Wednesday, February 1, 2012

The Rape of Lucretia #2

In the 6th century BC, Rome was ruled by a dynasty of tyrannical kings from the nearby city-state of Etrusca. The last of these kings Tarquinius Superbus, was remarkably despotic. He rose to power by assassinating his father-in-law, Servius Tullius, who was king at the time (patricide, the murder of one’s father, was quite a common tool of political advancement in Ancient Rome — and people say our political system is broken!). Tarquinius Superbus was constantly fighting wars with neighboring city-states and the Greeks, who at the time maintained a considerable presence on the Italian peninsula. The Romans, sick of losing their sons in battle and having their considerable wealth drained, were, understandably, tired of this oppressive foreign-born king.

Tarquinius Superbus’s son, Tarquinius the Prince of Rome, was similarly drunk with power. His rape of Lucretia, the chaste and just wife of Collatinus, a prominent Roman nobleman, was the immediate cause of the revolution that overthrew the Etruscan monarchy and established the Roman Republic. Though many of the specific events surrounding the Roman Republic’s foundation are debatable and mythologized, there is considerable historical evidence that Lucretia existed, that she was indeed the wife of a nobleman named Collatinus, and that she played a critical part in the downfall of the Etruscan dynasty. 

The rape of Lucretia was not only a historical incident that kindled the flames of dissatisfaction over the tyrannical methods of foreign rulers. It was, perhaps even more importantly, a representation of purity defiled by power and lust — an image that has captured the imagination of artists, writers, and musicians throughout Western history. Botticelli, Titian, and Rembrandt all sought to portray Lucretia’s inner torment through visual art; St. Augustine, Chaucer, Dante, and Shakespeare extolled the virtues of pure Lucretia, as did the West Coast heavy metal band Megadeth in their 1990 album, “Rust in Peace.” Eventually, Benjamin Britten took on the subject through a dramaturgically fraught libretto (at least in my opinion) by Ronald Duncan, based on French playwright AndrĂ© Obey's 1931  adaptation of the incident.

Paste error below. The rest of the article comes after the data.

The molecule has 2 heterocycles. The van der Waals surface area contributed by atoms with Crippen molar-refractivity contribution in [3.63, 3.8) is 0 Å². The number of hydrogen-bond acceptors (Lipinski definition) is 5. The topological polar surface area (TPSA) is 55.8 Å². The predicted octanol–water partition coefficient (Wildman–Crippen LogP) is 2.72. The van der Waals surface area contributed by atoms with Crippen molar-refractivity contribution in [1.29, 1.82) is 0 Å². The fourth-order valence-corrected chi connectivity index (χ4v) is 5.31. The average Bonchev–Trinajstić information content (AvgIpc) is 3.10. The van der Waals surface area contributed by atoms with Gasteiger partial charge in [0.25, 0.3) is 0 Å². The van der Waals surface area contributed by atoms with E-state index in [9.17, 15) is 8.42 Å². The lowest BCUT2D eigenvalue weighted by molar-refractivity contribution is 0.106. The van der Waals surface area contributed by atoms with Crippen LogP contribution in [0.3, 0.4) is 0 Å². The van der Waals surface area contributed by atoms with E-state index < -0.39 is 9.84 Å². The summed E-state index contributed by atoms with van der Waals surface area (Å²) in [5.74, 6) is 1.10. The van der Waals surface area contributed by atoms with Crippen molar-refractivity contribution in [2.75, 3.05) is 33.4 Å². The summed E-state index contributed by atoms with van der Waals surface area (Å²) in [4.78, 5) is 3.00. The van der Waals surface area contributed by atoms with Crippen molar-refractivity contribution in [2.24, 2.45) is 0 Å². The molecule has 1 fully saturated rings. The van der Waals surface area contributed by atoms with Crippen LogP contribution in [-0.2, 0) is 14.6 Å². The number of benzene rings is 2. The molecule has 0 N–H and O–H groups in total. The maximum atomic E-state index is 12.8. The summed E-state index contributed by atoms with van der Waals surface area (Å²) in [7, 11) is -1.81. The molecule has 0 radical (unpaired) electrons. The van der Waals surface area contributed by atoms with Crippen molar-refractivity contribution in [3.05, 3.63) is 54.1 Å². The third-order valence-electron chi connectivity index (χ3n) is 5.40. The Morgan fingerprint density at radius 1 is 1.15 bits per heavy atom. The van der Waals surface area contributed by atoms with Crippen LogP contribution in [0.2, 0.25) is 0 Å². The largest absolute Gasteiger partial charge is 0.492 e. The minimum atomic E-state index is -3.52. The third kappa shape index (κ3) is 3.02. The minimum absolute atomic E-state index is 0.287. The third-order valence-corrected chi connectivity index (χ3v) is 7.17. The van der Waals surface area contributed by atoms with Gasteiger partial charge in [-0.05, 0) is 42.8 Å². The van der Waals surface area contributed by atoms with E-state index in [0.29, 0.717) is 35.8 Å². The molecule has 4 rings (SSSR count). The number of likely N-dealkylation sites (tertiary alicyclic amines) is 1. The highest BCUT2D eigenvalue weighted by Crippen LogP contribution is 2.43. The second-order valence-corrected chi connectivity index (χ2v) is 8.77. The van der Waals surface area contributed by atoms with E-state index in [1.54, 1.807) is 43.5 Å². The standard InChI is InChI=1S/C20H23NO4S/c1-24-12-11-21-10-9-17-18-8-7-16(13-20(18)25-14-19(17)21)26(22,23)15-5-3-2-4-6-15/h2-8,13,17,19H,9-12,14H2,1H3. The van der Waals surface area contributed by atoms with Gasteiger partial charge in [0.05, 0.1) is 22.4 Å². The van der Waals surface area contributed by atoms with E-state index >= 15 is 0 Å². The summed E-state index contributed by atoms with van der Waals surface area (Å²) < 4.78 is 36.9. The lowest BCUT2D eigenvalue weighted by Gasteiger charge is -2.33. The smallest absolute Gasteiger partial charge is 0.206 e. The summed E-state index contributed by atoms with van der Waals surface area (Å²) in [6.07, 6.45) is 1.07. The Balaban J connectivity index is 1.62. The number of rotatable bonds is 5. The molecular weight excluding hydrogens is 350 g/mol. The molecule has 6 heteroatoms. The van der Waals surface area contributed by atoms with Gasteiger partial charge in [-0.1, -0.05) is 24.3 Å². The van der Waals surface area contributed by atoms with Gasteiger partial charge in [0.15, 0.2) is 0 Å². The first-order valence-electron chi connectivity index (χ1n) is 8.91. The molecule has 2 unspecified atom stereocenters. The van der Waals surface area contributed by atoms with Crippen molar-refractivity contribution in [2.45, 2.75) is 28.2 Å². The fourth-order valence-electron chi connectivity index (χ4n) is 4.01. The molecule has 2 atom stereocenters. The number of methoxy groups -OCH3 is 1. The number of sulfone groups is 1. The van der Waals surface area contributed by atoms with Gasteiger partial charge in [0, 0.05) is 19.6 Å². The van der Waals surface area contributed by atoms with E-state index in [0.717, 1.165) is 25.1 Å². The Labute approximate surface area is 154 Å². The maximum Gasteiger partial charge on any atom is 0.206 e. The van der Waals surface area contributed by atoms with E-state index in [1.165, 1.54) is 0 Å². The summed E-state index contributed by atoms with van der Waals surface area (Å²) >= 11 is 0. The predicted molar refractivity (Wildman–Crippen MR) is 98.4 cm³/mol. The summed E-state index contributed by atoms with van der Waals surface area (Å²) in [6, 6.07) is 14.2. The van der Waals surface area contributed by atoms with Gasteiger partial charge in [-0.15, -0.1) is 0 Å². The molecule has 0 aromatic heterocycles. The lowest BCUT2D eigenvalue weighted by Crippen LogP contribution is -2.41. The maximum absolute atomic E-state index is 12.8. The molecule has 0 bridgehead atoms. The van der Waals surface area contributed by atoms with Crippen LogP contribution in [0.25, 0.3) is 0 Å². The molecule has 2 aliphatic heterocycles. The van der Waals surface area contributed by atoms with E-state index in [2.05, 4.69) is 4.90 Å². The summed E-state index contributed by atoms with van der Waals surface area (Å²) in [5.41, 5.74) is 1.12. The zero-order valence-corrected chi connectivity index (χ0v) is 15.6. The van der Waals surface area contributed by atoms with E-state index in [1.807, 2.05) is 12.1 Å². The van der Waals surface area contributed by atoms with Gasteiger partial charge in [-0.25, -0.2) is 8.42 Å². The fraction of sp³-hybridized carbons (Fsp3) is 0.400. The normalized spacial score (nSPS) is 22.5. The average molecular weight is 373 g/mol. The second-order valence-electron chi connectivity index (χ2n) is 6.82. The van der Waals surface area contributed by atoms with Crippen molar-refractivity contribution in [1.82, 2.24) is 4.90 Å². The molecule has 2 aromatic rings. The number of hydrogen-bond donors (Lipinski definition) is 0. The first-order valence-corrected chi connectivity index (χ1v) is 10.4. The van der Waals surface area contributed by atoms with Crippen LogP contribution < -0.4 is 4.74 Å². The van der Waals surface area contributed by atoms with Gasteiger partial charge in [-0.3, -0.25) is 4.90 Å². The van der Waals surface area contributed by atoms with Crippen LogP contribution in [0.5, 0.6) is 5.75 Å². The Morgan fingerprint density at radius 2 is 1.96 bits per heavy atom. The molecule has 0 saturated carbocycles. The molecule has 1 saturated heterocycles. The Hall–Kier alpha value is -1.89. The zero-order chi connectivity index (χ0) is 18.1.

The Rape of Lucretia, premiered a year after the close of WWII, is one of Benjamin Britten’s artistic statements on war, along with, of course the hugely impressive War Requiem. Being a conscientious objector, Britten refused to partake in military action during WWII and undoubtedly hated the patriotic idealism of his country during and after the War. Through The Rape of Lucretia, the composer endeavored to encapsulate the distress of Europe during WWII, by choosing a narrative in which a virtuous sensitive individual is traumatically violated and driven to self-destruction. However, in my opinion, this opera transcends contemporary political events. It isn’t just a metaphor for the devastation of England, Germany, and Europe; The Rape of Lucretia is about human tragedy — the violence that men can inflict on one another through jealousy, greed, and lust; and the innocence that such violence can destroy.  

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